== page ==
Your Thoughts On A Science-Media Sit-Down

In about a month I’m heading to Colorado for the “Science and Media Summit” at the Aspen Science Center. The name may conjure up an image in your mind of a long table with diplomats from Science on one side and Media on the other, tensely negotiationg an end to some sort of bloodshed. As I understand it, though, the meeting should be much more amicable and interesting. The subtitle for the meeting is “Getting It Right: Science and the Media in the Emerging Media Landscape.” Our mission will be to come up with a blueprint for good reporting on science in the age of blogs, YouTube, and implanted science magazine brain chips (D’oh! I accidentally revealed my sinister plot.)

The line-up is daunting–Pulitzer Prize winners to the left, former directors of the National Science Foundation to the right. But I have a secret weapon. No, not the brain chips. I deny ever saying anything about brain chips. I’m talking about you, my loyal and perspicacious readers. As far as I can tell, I will be one of only two bloggers at the summit (the other is Mike Lemonick at Time). So let us pool our collective wisdom about these matters. As the media evolve into a strange new beast, what’s the best way to ensure that people get an accurate picture of science, and that they don’t get fed hogwash? How can people be sure they’re getting information based on real authority, rather than something hatched in a PR office? Share your thoughts in the comment thread here.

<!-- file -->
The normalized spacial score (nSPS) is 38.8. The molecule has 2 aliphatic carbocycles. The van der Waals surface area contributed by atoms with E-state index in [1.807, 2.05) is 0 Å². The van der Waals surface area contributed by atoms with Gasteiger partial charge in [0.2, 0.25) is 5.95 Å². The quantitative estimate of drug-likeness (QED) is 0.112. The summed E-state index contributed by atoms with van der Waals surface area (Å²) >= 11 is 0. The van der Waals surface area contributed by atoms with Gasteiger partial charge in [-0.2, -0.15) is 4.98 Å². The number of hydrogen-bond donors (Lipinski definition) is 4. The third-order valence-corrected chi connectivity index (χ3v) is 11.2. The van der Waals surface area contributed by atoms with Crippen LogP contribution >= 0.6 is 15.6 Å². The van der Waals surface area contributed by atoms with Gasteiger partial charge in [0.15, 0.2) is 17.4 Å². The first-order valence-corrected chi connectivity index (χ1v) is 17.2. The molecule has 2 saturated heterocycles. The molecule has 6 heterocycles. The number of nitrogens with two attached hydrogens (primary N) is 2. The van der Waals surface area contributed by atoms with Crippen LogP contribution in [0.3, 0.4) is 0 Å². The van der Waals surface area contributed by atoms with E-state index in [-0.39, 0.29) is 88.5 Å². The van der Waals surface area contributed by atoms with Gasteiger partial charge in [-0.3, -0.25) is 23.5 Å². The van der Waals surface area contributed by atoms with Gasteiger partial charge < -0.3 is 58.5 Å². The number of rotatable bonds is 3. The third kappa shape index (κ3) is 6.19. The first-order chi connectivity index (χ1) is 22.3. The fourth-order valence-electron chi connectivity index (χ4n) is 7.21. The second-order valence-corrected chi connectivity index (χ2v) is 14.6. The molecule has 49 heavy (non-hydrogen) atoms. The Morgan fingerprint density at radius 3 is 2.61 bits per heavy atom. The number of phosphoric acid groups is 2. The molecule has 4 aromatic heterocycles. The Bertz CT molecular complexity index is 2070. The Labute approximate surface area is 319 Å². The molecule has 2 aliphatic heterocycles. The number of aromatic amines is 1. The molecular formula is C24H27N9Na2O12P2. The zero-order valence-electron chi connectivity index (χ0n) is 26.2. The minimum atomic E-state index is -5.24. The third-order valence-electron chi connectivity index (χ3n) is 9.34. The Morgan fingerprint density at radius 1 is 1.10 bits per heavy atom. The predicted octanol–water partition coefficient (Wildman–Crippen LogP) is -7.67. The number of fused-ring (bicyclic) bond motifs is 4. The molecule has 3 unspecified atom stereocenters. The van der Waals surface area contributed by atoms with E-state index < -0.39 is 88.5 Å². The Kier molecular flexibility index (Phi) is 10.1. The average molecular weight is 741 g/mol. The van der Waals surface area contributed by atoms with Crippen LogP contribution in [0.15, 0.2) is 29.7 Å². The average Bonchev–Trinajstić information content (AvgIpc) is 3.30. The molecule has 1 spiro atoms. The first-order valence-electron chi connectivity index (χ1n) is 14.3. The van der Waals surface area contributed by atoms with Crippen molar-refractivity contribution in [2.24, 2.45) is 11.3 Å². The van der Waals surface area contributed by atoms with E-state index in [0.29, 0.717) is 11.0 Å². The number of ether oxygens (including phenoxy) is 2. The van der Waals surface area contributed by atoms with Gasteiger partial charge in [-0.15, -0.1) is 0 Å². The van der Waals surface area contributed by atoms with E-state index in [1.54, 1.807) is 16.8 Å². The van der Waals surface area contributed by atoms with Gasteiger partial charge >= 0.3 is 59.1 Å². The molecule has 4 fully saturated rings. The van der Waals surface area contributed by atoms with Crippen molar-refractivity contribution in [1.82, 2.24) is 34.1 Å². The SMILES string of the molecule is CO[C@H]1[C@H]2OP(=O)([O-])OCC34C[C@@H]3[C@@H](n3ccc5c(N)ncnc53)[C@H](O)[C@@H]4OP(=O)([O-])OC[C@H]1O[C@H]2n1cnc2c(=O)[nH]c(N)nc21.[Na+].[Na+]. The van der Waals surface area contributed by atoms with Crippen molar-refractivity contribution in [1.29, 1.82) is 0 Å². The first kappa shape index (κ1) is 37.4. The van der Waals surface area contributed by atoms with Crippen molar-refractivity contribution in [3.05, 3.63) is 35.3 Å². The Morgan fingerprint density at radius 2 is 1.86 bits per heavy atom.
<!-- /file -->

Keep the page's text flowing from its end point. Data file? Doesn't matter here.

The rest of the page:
I won’t be surprised to hear a lot of harsh criticisms of the media. Astringent blogging about bad science writing is unquestionably good medicine. But there’s a limit to what simply complaining can accomplish. I think we need to balance destruction with creation–with constructive suggestions for shaping the new relationship of the media and science.

Update 5/29 10:30 am: It’s great to see the comments already flowing in. But reading the early responses, I realize I should clarify my request. Most of the suggestions so far would have been relevant 30 years ago. What can we do to improve the situation with the web 2.0 that couldn’t be done with newsprint?